Alaska-raised Nigerian filmmaker, Chinonye Chukwu, has made history as the first black woman to win the Sundance Film Festival’s biggest prize for her U.S. Dramatic entry, ‘Clemency’.
Her film, ‘Clemency’, a gripping death row drama starring Alfre Woodard as a prison warden struggling with the emotional demands of her job, won the Grand Jury Prize for 2019.
Ms Chukwu joins the likes of Desiree Akhavan, Ryan Coogler, Damien Chazelle, Rebecca Miller and many other big names that have won the Sundance Grand Jury Prize.
According to indiewire.com, she has also been tipped to direct ‘A Taste of Power’, an adaptation of former Black Panther leader Elaine Brown’s memoir, the first and only female leader to lead the Black Panther Party.
Chukwu both wrote and directed ‘Clemency’. She previously directed the 2012 drama, ‘AlaskaLand’, and has been directing short films since 2009.
This year’s other Grand Jury Prize winners include Nanfu Wang’s ‘One Child Nation’ (U.S. Documentary); Joanna Hogg’s ‘The Souvenir’ (World Dramatic), and Tamara Kotevska and Ljubomir Stefanov’s ‘Honeyland’ (World Documentary).
2018 winners boasted four female directors taking home the individual directing awards, including Sara Colangelo, Alexandria Bombach, Sandi Tan, and Isold Uggadottir.
Chinonye Chukwu currently teaches at the Wright State University in Dayton, Ohio. Her films, AlaskaLand, Bottom, and A Long Walk have won numerous awards at film festivals; and she was a recipient of the Princess Grace Award and the 2013 prestigious Princeton Hodder Fellowship.
Born in Port Harcourt, Rivers State, Nigeria, the youngest of four children, Chinonye’s parents emigrated to the United States when she was barely a year old.
She told filmdayton.com she got her first inspiration watching Federica Fellini’s ‘8 ½’.
“I was literally at the edge of my seat watching it for the entire three-plus hours. I was captivated with every frame and I was like—wow you can do that.
“I had always known that I enjoyed stories, but I hadn’t been exposed to a lot of films that inspired me craft-wise. It really inspired me to engage with the craft of filmmaking opposed to just my love of filmmaking. It inspired me to be more intentional about my choices in that I actually have choices and I’m not just going off purely by instinct.”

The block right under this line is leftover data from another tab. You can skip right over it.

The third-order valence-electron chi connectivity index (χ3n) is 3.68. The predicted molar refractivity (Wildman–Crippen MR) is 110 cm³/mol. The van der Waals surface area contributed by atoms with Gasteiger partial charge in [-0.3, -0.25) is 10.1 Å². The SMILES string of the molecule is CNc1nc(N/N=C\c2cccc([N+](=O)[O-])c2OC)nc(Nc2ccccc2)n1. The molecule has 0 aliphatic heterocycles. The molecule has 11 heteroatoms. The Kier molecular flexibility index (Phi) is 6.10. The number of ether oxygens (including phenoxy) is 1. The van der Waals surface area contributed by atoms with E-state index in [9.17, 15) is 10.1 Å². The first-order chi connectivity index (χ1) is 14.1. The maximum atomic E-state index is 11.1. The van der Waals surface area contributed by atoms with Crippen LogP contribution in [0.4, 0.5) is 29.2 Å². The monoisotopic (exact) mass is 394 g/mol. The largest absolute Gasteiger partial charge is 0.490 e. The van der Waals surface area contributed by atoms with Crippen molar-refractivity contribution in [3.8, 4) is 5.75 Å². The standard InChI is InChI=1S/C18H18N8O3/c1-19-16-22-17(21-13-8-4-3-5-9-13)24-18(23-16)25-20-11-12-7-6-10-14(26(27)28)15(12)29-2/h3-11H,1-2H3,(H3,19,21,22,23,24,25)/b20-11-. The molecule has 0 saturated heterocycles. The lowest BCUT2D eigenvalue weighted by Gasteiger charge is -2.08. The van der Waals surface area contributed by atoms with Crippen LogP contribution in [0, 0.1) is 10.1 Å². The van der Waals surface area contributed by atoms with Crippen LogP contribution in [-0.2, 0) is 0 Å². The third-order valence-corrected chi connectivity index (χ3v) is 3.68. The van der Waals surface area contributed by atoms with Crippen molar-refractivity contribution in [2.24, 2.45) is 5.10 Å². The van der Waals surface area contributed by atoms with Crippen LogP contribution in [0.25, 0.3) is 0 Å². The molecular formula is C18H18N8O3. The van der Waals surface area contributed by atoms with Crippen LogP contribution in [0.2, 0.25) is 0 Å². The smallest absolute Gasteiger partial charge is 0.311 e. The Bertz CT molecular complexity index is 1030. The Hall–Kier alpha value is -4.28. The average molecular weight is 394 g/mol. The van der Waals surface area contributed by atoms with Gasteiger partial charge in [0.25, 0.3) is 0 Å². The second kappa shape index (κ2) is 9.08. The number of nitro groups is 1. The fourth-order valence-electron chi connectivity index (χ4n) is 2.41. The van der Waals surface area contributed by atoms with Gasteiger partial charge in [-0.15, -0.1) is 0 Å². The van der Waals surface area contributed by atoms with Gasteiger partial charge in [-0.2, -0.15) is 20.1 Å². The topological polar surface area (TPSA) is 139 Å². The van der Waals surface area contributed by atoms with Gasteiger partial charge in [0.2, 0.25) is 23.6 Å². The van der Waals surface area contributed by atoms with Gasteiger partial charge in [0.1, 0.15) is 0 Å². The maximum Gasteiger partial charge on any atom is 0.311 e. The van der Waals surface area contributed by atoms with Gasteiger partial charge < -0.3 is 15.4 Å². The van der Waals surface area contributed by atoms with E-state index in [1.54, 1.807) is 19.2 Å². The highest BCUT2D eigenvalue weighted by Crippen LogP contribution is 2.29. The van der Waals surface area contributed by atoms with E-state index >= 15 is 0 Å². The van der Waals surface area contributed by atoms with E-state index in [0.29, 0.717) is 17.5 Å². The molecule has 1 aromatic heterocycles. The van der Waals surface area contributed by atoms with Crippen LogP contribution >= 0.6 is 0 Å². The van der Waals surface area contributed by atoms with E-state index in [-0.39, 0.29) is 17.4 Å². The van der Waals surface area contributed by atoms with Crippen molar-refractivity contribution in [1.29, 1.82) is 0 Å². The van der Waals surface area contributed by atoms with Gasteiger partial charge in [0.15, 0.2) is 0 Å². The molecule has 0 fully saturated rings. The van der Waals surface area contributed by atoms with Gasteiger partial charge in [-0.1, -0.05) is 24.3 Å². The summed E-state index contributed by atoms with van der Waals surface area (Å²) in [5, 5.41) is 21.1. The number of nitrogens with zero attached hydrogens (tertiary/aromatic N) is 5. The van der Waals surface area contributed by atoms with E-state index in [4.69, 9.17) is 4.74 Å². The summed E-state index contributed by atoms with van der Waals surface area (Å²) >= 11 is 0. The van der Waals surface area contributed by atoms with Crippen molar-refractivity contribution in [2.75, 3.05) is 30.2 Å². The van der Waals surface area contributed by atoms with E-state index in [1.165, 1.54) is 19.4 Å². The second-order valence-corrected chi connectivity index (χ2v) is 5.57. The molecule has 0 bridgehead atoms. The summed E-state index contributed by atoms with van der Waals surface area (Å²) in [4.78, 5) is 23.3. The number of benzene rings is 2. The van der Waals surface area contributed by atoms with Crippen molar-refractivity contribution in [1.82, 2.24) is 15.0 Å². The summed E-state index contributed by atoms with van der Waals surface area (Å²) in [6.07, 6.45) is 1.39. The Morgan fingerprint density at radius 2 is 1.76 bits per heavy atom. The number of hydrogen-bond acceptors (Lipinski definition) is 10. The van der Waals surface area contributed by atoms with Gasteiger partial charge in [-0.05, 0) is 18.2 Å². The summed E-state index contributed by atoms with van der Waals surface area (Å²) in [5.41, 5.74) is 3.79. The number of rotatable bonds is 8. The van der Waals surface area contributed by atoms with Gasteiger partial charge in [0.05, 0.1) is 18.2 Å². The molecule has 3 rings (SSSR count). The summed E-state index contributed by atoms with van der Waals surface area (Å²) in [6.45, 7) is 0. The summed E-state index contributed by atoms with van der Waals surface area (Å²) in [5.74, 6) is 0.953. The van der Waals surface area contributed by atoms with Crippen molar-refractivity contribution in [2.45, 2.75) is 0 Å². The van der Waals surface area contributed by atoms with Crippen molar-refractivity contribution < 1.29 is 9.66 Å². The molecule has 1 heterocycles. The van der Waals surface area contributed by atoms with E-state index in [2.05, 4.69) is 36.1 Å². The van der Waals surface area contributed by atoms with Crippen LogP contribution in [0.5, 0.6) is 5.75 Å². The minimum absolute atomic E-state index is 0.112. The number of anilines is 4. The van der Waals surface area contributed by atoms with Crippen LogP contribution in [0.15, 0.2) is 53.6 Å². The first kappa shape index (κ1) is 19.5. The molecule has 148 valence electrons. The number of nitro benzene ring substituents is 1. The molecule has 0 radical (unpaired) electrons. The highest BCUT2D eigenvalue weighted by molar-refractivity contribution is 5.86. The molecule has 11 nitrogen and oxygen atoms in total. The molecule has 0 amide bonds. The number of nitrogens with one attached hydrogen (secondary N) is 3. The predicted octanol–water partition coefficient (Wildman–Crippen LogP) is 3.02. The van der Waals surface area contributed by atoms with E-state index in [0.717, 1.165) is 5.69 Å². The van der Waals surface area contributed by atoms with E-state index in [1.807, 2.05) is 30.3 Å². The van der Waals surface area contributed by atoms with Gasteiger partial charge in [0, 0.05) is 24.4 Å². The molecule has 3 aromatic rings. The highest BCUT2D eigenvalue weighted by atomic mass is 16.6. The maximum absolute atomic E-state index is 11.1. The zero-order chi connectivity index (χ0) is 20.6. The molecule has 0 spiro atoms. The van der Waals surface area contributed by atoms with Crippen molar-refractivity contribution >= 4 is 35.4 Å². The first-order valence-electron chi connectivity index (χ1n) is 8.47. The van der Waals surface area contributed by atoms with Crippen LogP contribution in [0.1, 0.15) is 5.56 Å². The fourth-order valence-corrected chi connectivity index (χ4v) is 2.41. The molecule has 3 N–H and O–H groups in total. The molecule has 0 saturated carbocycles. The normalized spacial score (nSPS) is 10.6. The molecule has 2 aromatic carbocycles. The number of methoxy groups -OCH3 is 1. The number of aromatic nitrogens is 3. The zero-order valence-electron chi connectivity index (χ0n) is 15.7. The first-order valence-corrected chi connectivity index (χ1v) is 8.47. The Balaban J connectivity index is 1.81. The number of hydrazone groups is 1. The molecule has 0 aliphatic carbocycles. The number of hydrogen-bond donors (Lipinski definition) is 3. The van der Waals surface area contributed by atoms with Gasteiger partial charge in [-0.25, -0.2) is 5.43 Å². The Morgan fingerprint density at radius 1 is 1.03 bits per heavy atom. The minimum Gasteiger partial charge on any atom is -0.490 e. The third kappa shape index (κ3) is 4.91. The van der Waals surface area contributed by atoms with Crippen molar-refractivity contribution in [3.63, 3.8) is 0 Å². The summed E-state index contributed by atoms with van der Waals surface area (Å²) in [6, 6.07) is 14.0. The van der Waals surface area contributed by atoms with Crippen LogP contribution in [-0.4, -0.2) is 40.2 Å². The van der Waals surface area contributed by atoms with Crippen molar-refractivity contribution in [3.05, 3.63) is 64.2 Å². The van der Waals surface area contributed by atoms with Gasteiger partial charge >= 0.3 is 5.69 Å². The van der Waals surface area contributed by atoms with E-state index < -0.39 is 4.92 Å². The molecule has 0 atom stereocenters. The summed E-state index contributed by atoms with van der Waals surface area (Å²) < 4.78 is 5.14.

Her parents wanted her to be a lawyer, doctor or engineer; but she loved writing.
She said of her journey into film writing and production: “I didn’t know what I was going to major in during undergrad [DePauw University], so I changed my major seven times until I finally settled on English because there was a script writing class in that programme.
“During this time, I was going through severe depression. It was a really dark time. Eventually, I was pushed up against a wall and had to make a choice: to float through this life existing by living by other people’s expectations or just go ahead and choose to embrace my life doing things on my terms. So I ripped up my law school applications and decided I was going to pursue this filmmaking thing that I always wanted to do.”
Her first big break came when she applied for and won the Princess Grace Foundation Grant worth $25,000, with a collection of films she had made in film school.
“I got the award and … it was like this $25,000 grant to make a film, but more importantly it was reaffirming. These are people who see potential in me. I got another grant from them years later. That was a big turning point. It propelled me into a more professional space. It opened doors for me a bit more from there on,” she told filmdayton.com.
Now she dreams of making a Nigerian sci-fi (science fiction) film that takes place in Nigeria.
But Chinonye doesn’t just love making films; she loves teaching the art as well.
“It’s the most transformative thing I’ve ever done; the most selfless thing I’ve ever done. It’s a form of activism for me. I can’t imagine making films without teaching. I can’t imagine teaching without making films. It’s like the perfect pairing. I get to include my students in my filmmaking journey,” she says.